I’m often asked what I think of currency hedging.
The short answer is we don’t hedge our equity portfolio, nor will we hedge it in the future, for several reasons. We adopted this stance after attempting to hedge our portfolio in the early days after its launch 20 years ago.
We learned this isn’t what we’re good at. Hedging currencies successfully requires perfect timing. But we know from experience that timing is a very poor way to try to add alpha.
Also, as international equity investors, we’re investing for the most part in companies with global businesses. The global footprint of these companies is, to a great extent, a natural hedge in and of itself with assets, liabilities, revenue streams, and costs in all major currencies.
Hedging a bond is a very different proposition. With a bond you know exactly what you’ve got. Bonds provide you with a set of cash flows over a clearly defined timeframe in a specific currency. But with an equity that is not true at all.
The Problem with Hedging Equity Investments
The problem with hedging an equity investment is not only are you trying to hedge a moving target, you’re trying to hedge a target you cannot see. You don’t know what the net foreign currency exposures are, nor to what extent there is a transaction versus a translation exposure. You don’t know the degree to which the companies in the portfolio have hedged themselves. You don’t even know what the durations of those hedges might be―or their reactivity relative to all of the Greek letters.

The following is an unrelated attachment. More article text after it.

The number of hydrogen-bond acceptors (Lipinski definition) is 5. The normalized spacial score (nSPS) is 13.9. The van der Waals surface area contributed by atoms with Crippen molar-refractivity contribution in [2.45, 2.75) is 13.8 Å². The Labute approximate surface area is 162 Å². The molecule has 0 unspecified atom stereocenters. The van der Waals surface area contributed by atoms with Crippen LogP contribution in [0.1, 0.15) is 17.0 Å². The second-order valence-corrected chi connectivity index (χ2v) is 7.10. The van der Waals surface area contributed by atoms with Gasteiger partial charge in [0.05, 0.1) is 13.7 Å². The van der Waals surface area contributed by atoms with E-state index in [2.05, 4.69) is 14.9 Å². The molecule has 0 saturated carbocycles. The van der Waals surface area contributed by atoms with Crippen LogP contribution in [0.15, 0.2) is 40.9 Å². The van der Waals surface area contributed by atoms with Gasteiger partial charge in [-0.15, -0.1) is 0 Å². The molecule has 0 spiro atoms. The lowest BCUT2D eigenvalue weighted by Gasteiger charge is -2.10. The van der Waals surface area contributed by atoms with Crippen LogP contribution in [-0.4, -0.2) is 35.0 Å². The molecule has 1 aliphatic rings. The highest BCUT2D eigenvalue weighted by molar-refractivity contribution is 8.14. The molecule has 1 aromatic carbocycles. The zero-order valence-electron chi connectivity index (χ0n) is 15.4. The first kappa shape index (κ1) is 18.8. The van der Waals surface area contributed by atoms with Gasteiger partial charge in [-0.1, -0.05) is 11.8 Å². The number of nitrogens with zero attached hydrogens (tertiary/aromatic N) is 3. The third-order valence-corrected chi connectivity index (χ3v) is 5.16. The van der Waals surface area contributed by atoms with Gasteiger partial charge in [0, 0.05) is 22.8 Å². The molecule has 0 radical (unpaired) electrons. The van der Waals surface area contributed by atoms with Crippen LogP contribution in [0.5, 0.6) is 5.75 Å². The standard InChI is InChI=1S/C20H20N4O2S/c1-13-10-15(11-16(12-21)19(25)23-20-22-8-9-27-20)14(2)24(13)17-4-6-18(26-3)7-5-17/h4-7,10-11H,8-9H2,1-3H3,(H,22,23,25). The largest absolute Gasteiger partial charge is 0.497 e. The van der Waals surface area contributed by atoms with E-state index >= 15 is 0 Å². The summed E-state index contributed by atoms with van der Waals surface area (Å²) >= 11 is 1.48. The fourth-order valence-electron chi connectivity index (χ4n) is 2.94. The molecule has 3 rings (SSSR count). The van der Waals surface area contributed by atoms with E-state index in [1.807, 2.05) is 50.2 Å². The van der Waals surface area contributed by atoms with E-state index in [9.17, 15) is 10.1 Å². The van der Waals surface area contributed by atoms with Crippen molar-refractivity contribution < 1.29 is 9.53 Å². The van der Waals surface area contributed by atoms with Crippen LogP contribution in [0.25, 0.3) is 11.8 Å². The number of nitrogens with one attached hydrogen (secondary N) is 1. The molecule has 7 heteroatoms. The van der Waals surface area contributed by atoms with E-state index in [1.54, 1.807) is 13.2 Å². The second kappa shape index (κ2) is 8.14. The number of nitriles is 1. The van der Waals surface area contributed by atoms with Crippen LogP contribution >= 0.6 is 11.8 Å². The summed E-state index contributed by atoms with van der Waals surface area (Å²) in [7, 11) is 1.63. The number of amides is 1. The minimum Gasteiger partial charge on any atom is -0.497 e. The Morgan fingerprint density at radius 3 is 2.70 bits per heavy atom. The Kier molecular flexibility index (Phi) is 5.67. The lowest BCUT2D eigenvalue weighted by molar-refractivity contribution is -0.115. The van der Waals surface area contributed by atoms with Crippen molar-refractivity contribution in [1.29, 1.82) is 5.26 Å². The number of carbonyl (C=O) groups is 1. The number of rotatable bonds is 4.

Hedging sounds like it should be a neat, plausible way to mitigate risk. In reality, it’s an overlay that is, in my view, completely separated from the fundamentals of the accumulated revenue streams of each of the companies in one’s portfolio.
And to top it all off, it’s a very expensive overlay.
There are some people who are talented at timing and therefore hedging. We are not among them. Our strength lies in long-term stock picking, as shown by our 20-year track record. That is the activity we’ll continue to focus on.
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Foreign investments may be volatile and involve additional expenses and special risks, including currency fluctuations, foreign taxes, regulatory and geopolitical risks. Eurozone investments may be subject to volatility and liquidity issues.
OFI Global Asset Management (“OFI Global”) consists of OppenheimerFunds, Inc. and certain of its advisory subsidiaries, including OFI Global Asset Management, Inc., OFI Global Institutional, Inc., OFI SteelPath, Inc. and OFI Global Trust Company. The firm offers a full range of investment solutions across equity, fixed income and alternative asset classes. The views herein represent the opinions of OFI Global and are subject to change based on subsequent developments. They are not intended as investment advice or to predict or depict the performance of any investment. The material contained herein is not intended to provide, and should not be relied on for, investment, accounting, legal or tax advice. Further, this material does not constitute a recommendation to buy, sell, or hold any security. No offer or solicitation for the sale of any security or financial instrument is made hereby.